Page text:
Attention serious at-home chefs: It takes about 14 hours to complete, including time to slice, salt and dehydrate the tomatoes – drying the tomatoes takes most of this time. “You will need to blanch and skin your tomatoes, slice them about a half-inch thick and dehydrate them for 12 hours. You can dry them out in your oven at 150 on a wire resting rack.”

Cristal champagne sabayon and caviar with buckwheat blinis, clementine and white sturgeon caviar

From: Vikas Wankhade, executive sous chef, The St. Regis Toronto

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And what’s a TIFF without some serious caviar and Champagne bling and blini? This is a canapé designed for Hollywood A-listers attending VIP events at the St. Regis, which means you’ll need to wield all your star power to get a taste. But you can try your chances by hanging around the Astor Lounge, the hotel’s lobby bar, enjoying Champagne and cocktails at the TIFF-anointed party space, which is open to the public. “Our decadent and creamy Cristal Champagne sabayon is made by whisking Cristal Louis Roederer Champagne, egg yolk and sugar with hints of clementine,” Wankhade says. “Guests will enjoy this on a buckwheat blini topped with white sturgeon caviar.”

If trying this at home, note that authentic ingredients will run you several hundred dollars – you could use cava (about $20) instead of Champagne, but should you?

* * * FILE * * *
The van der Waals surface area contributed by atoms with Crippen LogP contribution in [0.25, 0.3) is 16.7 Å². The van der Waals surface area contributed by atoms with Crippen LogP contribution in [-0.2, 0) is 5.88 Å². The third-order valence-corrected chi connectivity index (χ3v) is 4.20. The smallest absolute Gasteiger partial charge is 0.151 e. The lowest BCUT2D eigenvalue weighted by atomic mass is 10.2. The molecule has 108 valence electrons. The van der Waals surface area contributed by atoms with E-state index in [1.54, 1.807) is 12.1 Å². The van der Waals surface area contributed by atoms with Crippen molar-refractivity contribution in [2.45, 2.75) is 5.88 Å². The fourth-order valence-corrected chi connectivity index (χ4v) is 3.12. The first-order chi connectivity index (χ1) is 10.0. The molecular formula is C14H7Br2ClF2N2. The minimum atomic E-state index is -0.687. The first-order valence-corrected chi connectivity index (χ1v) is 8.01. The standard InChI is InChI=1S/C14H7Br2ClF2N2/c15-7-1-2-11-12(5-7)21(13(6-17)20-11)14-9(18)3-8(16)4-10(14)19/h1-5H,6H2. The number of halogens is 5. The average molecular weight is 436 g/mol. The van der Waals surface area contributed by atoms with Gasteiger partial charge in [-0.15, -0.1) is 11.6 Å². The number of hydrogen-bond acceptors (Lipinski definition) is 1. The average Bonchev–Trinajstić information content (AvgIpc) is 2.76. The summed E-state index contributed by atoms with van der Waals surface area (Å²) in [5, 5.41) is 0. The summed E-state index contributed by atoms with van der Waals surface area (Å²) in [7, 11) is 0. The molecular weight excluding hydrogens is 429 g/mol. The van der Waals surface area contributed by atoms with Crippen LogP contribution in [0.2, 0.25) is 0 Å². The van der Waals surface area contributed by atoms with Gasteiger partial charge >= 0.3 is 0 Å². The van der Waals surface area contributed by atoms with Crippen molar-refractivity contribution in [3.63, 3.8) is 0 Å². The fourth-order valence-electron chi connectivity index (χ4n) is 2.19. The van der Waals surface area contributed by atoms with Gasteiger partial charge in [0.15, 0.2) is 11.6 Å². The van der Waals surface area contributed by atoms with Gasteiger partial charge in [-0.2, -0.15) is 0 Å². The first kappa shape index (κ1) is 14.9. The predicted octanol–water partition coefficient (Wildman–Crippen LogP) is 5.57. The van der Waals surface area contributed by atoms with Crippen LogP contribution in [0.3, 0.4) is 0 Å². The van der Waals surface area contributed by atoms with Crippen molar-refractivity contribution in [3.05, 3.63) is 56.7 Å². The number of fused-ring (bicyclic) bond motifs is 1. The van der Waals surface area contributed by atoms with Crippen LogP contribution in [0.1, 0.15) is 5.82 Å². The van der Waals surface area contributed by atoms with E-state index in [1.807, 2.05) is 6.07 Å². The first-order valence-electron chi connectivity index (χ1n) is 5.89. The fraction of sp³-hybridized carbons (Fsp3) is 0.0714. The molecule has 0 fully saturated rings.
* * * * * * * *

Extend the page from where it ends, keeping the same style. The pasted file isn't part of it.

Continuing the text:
Peaches + dreams

From: Laura Maxwell, executive chef, The Drake Hotel

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A canapé that makes local ingredients the star, with ripe Ontario peaches macerated in a stone fruit liqueur topping sourdough bread, with basil, pistachio and figaro, a French-style cheese from Glengarry Fine Cheese in Lancaster, Ont. A one-bite cheese and fruit course that’s surprisingly complex, yet light and refreshing.

This takes about an hour plus marinating time, so it’s best for home cooks with time and passion. Lightly grill a whole peach, turning every 30 seconds. Cool, pit and slice into equal pieces. Toss into your favourite peach or stone fruit liquor (briolette, in this case) and macerate for at least 30 minutes. It you have the time, refrigerate overnight and add a touch of honey. Cut sourdough bread into bite-sized pieces, drizzle with olive oil and toast for four to five minutes at 425 F. Top with peaches, add figaro cheese (or a goat’s cheese) and with a sprinkling of demerara sugar overtop, and brulé with a kitchen torch (or under the broiler). Dust with pistachios and basil and enjoy.

Sato maki

From: Jordan Sclare, executive head chef, Chotto Matte

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This is a signature sushi roll at Chotto Matte, named for group head sushi chef Keita Sato who opened the first Chotto. Faithful to a classic sushi roll, its familiarity and colour make it a great party snack. The asparagus lends crunch, while the flamed salmon and miso vegetables add softness and savoury elements. “Guests love watching this roll get flamed table side, making it absolutely perfect for TIFF events,” Sclare says. “This roll always makes it to the catering menu for our dazzling premiere and private parties.”

Once the sushi rice is ready, it only takes three to four minutes to make. The sushi rice, seaweed, branzino and asparagus make up the inside-out sushi roll, which is spread with the salmon tartare on top, garnished with the miso vegetables and cut into eight pieces. Blow torch for two seconds and serve. Needless to say, hosts with a blow torch at hand are most likely to have the skill and panache to pull this off. You could skip this step with no harm done.